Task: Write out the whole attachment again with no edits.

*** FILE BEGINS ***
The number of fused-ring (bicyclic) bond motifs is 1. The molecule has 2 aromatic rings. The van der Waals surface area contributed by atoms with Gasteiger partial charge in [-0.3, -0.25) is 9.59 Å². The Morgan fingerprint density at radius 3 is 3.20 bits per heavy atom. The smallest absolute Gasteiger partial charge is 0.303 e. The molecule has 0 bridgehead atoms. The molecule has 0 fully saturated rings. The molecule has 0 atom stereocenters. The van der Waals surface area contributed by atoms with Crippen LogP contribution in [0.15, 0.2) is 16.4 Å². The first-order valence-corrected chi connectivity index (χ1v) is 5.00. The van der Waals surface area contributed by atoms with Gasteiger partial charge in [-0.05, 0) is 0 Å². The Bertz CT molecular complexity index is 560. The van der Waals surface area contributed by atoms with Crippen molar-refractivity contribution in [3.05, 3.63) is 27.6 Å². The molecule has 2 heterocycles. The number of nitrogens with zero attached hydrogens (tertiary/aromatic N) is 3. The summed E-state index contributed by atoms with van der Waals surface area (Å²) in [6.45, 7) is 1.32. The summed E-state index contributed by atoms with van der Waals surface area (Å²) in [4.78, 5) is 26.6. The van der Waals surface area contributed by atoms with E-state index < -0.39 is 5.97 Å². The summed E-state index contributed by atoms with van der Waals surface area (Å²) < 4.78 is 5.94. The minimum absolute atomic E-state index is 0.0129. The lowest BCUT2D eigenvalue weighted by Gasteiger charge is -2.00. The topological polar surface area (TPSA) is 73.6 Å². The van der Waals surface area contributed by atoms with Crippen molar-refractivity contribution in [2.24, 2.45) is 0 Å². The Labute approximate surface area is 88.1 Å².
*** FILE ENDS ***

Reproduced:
The number of fused-ring (bicyclic) bond motifs is 1. The molecule has 2 aromatic rings. The van der Waals surface area contributed by atoms with Gasteiger partial charge in [-0.3, -0.25) is 9.59 Å². The Morgan fingerprint density at radius 3 is 3.20 bits per heavy atom. The smallest absolute Gasteiger partial charge is 0.303 e. The molecule has 0 bridgehead atoms. The molecule has 0 fully saturated rings. The molecule has 0 atom stereocenters. The van der Waals surface area contributed by atoms with Crippen LogP contribution in [0.15, 0.2) is 16.4 Å². The first-order valence-corrected chi connectivity index (χ1v) is 5.00. The van der Waals surface area contributed by atoms with Gasteiger partial charge in [-0.05, 0) is 0 Å². The Bertz CT molecular complexity index is 560. The van der Waals surface area contributed by atoms with Crippen molar-refractivity contribution in [3.05, 3.63) is 27.6 Å². The molecule has 2 heterocycles. The number of nitrogens with zero attached hydrogens (tertiary/aromatic N) is 3. The summed E-state index contributed by atoms with van der Waals surface area (Å²) in [6.45, 7) is 1.32. The summed E-state index contributed by atoms with van der Waals surface area (Å²) in [4.78, 5) is 26.6. The van der Waals surface area contributed by atoms with E-state index < -0.39 is 5.97 Å². The summed E-state index contributed by atoms with van der Waals surface area (Å²) < 4.78 is 5.94. The minimum absolute atomic E-state index is 0.0129. The lowest BCUT2D eigenvalue weighted by Gasteiger charge is -2.00. The topological polar surface area (TPSA) is 73.6 Å². The van der Waals surface area contributed by atoms with Crippen molar-refractivity contribution in [2.24, 2.45) is 0 Å². The Labute approximate surface area is 88.1 Å².